The choice of how to proceed is up to you....if you go with completely updating the dryer wiring from the breaker outward...I recommend an electrician do this work for you (it's about an hour's work...plus materials). Then your exisiting dryer's 4 wire 4 prong cord can stay as is....the electrician will install a 4 prong receptacle made to fit your cord.

If you go with simply replacing the dryer's cord....changing it to a 3 wire so it will fit the receptacle...make sure the ground strap is re-utilized as seen in the images at the site above.(also make sure all work is done with the dryer breaker (or fuse if a really old home) off before starting any work. If you change the cord yourself...make sure to reconnect in exactly the same manner as the previous cord was connected...(make a note on paper or take pictures so that there are no mistakes)..and that you tighten the nuts securely to the posts once the wire lugs are on them. Where you state you do not have a background in electrical work...you can have an electrician change this cord for you...(typically in under a half-hour)....or you can do it yourself - by carefully following the pictures.

The choice is yours...if it was me - I'd change the wiring from the breaker outward...making the older home meet today's current Codes and be complaint for this dryer..and then you wouldn't need to change a thing on the dryer....but you can go either way....Codes allow this grandfathering in older homes with existing wiring.

Feb 19, 2010 | Dryers

2 Answers

How to hook up a 4 wire plug to a Maytag clothes dryer model LDE8824ACM with 3 wire connecters.


So you have an, ahem... problem....you have a Code compliant dryer (with it's 4 wire cord and plug)....and have moved into an older home that is not Code compliant (with it's 3 prong receptacle outlet)....and this is fairly common.

At this point - you have two choices....replace the wiring from the dryer's breaker to the receptacle with all new 8/3 with ground romex (it more then likely only has 8/2 with ground now)....and replace the receptacle with a 4 prong grounding receptacle to match your dryer's cord....OR - as an alternative - you can replace the cord on your dryer with a 3 prong cord to match the existing dryer receptacle outlet.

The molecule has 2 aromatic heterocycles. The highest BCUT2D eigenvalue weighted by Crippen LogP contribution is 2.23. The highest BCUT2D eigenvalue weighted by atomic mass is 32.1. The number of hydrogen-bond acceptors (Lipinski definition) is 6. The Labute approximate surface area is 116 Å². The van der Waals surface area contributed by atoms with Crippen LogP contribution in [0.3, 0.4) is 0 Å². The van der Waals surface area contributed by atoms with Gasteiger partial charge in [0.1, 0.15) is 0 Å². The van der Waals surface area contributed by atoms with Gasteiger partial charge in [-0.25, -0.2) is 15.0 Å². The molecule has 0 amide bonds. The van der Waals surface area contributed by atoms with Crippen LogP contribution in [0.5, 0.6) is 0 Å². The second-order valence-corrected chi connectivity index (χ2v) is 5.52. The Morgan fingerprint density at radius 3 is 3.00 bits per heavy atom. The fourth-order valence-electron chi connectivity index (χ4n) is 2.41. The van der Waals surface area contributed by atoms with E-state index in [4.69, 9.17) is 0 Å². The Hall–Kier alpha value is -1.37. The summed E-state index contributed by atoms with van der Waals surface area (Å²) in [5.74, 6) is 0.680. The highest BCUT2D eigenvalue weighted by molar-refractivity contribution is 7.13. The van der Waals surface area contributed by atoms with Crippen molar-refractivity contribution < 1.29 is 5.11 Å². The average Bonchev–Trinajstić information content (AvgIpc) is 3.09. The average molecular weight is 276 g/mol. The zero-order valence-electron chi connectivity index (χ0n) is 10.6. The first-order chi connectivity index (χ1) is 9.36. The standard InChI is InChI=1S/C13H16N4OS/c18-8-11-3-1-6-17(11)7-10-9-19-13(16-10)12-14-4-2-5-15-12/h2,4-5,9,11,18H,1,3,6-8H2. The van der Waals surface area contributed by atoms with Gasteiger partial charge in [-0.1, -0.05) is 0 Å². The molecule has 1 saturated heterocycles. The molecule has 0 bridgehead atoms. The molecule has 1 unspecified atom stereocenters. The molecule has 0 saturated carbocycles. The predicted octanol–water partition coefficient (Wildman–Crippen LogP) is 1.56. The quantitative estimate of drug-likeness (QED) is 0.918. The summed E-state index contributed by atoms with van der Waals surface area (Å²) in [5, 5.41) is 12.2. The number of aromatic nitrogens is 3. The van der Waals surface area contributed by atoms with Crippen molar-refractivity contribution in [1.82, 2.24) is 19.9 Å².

Out of the 2 choices....the first one will bring the old wiring in the home up to current Codes (all NEW homes must have this 4 wire/4 prong set-up per Code...but older homes are grand-fathered)...but it is clearly the most involved, time consuming and most costly approach...and it is recommended only an electrician do this work. If this approach is taken....your dryer cord can stay as is...it will now fit the new receptacle outlet with no modifications.

The second approach - is to pick up a 3 wire 3 prong cord at your local hardware store to match the existing 3 prong receptacle.....and replace the 4 wire cord on your dryer with it. Although this is the least desireable - it is an allowed approach because this is an older home with existing wiring. This is a much less involved approach...all you need to buy is the 3 wire dryer cord (they come all ready to go) remove the 4 wire cord and install the 3 wire cord to your electrical connections at the back of the dryer. Hopefully...when the 4 wire cord was installed on your dryer, the ground strap wasn't removed completely (this is a metal strap that will connect the white wire to the metal frame of the dryer)...because now you will need to re-use the ground strap. For more on this....see the images of the differences of the 3 wire and 4 wire dryer hook-up at:
http://www.applianceaid.com/general.html#3to4